Plaintiff international union is a "labor organization representing employees in an industry affecting commerce" within the meaning of the federal labor statutes. Defendant Local 589 is also a "labor organization representing employees in an industry affecting commerce." As a subordinate body of the international union, the local is subject to the provisions of the international union's constitution.
Local 589 is the bargaining representative for the employees at the Pines of America plant in Fort Wayne, Indiana. At least until the action of the administrator in removing them, defendant Nancy Edgell was the duly elected president of the local union and defendant Karen Nuttle was its secretary/treasurer.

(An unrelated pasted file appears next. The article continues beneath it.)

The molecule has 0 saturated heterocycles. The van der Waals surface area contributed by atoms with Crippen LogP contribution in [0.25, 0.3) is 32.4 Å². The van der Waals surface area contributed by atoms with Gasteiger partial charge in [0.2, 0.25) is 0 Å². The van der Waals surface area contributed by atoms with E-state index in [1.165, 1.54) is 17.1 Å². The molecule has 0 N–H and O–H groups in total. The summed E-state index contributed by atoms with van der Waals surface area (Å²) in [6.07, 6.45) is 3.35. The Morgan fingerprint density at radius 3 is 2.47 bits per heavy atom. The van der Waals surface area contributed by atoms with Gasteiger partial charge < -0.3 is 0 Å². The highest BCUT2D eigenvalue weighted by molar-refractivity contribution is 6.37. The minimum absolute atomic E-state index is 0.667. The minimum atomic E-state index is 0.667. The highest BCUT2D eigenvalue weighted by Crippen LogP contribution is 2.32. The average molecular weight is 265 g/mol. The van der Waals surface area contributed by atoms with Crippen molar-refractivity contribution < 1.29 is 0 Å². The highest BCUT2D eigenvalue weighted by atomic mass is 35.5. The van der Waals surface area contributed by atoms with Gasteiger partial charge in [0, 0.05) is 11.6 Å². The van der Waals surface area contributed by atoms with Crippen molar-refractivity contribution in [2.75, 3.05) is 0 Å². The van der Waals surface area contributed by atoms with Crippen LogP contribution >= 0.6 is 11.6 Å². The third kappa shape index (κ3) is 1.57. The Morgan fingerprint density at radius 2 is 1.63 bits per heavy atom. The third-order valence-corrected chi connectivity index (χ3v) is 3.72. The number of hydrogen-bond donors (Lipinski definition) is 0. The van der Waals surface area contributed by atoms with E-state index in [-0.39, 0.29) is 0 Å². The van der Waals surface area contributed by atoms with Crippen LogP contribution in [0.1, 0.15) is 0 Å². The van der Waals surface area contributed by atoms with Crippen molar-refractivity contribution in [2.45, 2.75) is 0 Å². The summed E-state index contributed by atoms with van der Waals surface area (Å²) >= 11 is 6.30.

Employing what is known as a "checkoff" system, the employer, Pines of America, withholds the local union's dues from each member's pay and remits the dues to the local union. Under the international union's constitution, the local, in turn, is required to pay the international a fixed sum each month for each working member of the local; these monthly payments are known as the "percapita" tax, and are payable on or before the fifteenth day of the following month.
In 1979, the membership of Local 589 voted to suspend the percapita payments because of reports that the international union's regional director for the region encompassing Local 589 had misappropriated union funds. The local made no further percapita payments during the remainder of 1979 and throughout 1980.